This presentation was made by Kalewa Correa, Curator of Hawaiai & Pacific, Smithsonian Asian Pacific American Center and Adriel Luis, Curator of Digital & Emerging Media Smithsonian Asian Pacific American Center at MuseumNext Melbourne in February 2017.
Kalewa Correa: Today we’re going to be talking about our culture labs that we do, and the risk of working with community and building communities of trust. I’d like to give a big mahalo nui and aloha to Ka Lahui or Kulin, the people that are here originally in Australia … I’d like to also mahalo Museum Next and the folks that have been really great, and I’d also like to say mahalo [yoko] for you folks showing up to our talk.
So, I guess what we’re going to do here is, we’re going to set it up to give you guys a little bit of background of what we’re doing, we’re going to go ahead and play some videos of our culture lab, so we can kind of imbue it into you and actually have you see what we’ve done, and then we’re going to go into talking about culture labs, and then looking at building communities of trust. So, if you wouldn’t mind going ahead and starting the video, we decided not to go with a PowerPoint, so we’re definitely taking a risk here today, seeing as how our transitions might work out for this, but here we go, we’re going to check this out.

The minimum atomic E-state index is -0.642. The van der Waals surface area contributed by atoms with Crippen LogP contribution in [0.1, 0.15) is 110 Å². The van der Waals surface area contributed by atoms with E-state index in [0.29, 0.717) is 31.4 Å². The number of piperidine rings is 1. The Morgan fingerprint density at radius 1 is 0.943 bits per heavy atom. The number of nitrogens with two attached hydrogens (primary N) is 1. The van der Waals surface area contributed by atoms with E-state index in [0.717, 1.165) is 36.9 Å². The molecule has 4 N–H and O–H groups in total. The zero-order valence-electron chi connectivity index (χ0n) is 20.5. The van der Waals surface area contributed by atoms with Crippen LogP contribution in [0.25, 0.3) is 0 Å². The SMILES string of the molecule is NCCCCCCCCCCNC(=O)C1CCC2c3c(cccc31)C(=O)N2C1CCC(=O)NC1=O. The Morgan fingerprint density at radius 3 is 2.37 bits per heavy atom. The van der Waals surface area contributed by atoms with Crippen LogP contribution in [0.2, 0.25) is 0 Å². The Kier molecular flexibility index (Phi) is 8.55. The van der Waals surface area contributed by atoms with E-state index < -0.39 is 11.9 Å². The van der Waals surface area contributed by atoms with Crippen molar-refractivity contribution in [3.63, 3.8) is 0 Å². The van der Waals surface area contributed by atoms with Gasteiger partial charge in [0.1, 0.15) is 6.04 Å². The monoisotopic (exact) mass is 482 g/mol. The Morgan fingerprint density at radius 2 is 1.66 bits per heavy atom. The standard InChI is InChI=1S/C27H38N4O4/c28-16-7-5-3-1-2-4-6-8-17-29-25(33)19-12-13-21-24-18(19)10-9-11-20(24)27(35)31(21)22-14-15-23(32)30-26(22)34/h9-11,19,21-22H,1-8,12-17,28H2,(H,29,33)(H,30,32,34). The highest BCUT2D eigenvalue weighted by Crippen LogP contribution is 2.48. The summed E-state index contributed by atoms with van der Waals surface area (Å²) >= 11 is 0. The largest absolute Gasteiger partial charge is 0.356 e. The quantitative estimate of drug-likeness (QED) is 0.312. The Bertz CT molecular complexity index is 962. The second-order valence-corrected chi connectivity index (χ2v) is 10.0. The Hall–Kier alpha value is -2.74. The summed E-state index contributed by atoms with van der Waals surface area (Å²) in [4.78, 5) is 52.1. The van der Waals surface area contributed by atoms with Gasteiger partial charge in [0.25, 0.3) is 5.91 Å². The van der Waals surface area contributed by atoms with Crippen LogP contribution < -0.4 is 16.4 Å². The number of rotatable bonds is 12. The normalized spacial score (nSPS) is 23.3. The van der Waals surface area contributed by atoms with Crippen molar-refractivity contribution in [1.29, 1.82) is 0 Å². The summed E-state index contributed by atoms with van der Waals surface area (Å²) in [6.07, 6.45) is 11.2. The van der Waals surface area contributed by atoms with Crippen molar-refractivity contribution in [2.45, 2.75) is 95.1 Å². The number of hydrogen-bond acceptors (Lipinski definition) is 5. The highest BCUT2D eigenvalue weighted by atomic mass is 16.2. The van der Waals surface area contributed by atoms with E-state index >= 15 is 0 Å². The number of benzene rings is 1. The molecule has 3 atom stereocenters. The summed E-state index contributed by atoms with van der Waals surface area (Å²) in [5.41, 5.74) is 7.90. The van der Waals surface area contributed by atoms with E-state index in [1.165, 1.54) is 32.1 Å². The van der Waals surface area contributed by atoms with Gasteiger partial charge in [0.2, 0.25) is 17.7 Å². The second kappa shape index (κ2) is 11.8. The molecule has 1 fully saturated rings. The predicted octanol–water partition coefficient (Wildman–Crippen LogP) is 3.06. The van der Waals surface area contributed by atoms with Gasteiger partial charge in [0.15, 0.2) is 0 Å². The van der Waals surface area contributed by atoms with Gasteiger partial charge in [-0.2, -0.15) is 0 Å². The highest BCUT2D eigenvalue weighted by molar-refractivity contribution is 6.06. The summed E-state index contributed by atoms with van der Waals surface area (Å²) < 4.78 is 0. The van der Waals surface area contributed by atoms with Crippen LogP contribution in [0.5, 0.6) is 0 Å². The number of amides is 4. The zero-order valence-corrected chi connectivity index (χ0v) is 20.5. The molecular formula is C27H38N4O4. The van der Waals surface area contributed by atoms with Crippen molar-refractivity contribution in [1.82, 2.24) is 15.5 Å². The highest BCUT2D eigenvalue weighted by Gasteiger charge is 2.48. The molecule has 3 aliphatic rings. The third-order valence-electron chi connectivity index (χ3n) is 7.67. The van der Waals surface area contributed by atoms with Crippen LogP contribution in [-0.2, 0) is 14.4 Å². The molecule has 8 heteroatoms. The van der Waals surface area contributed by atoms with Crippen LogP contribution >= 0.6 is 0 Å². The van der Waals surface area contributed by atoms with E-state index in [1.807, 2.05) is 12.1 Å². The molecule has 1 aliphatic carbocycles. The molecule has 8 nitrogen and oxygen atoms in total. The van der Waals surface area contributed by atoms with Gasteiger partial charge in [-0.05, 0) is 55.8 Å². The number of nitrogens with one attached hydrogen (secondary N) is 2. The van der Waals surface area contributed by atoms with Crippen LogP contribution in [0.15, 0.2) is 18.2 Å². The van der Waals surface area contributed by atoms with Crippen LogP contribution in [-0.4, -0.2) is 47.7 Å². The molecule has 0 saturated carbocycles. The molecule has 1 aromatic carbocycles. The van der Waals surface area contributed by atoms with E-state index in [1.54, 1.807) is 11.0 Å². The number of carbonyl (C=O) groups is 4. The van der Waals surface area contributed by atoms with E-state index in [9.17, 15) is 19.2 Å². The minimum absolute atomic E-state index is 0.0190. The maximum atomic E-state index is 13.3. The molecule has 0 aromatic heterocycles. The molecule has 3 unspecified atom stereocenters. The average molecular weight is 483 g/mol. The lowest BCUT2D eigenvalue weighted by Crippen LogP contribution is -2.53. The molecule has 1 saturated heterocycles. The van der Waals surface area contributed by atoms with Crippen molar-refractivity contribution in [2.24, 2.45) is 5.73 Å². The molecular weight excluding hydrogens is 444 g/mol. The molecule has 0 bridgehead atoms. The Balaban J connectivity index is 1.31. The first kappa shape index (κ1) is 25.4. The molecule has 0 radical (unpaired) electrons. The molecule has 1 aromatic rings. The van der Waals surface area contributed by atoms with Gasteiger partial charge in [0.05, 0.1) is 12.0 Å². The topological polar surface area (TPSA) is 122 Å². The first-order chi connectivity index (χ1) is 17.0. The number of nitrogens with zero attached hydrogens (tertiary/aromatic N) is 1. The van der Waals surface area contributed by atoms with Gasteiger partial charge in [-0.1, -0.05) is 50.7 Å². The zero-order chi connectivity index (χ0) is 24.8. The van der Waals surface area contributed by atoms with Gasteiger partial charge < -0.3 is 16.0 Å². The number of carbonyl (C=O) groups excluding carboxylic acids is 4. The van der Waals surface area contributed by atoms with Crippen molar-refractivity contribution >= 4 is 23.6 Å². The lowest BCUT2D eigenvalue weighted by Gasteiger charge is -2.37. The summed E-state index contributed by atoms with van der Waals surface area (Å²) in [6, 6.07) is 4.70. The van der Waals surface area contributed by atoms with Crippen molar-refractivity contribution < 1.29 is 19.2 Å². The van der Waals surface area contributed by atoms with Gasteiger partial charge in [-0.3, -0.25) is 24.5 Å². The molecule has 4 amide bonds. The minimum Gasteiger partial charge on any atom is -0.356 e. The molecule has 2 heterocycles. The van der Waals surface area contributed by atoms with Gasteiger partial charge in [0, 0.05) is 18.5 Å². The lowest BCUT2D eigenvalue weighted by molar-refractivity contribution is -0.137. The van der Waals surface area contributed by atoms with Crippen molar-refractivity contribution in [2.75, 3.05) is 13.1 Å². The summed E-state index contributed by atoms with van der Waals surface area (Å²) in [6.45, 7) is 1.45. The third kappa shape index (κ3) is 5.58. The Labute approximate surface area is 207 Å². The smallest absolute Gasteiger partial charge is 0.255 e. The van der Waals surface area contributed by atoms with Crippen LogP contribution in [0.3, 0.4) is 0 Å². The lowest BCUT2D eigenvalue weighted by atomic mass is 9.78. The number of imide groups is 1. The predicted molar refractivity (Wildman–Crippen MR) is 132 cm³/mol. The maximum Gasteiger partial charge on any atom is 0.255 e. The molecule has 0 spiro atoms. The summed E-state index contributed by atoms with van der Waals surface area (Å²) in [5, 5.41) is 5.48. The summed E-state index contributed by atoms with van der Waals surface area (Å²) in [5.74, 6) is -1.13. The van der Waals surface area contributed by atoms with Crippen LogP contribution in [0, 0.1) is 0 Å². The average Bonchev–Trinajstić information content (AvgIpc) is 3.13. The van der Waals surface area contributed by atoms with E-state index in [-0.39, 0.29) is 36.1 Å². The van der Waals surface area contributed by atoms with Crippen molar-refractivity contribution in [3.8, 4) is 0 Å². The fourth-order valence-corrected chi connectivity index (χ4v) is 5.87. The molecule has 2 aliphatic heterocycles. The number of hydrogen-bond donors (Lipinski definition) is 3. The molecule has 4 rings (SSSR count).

Cool. No, no. Thank you. So, besides trying to substantially cut down the amount of time that we have to talk, we also want to give you some time to digest your sandwiches, and also to give you a sense of the breadth of the artist that we’ve worked with in just the course of the last year. So, before [unintelligible 00:07:08] goes and talks a little bit about the culture labs and what we’re planning to do with it, I just wanted to introduce who we are as the Smithsonian Asian Pacific American Centre … so some of you may be aware that the Smithsonian in the US, we just opened a national museum of African American history and culture, and so we were founded in the 1990s, sort of like the Asian version, right?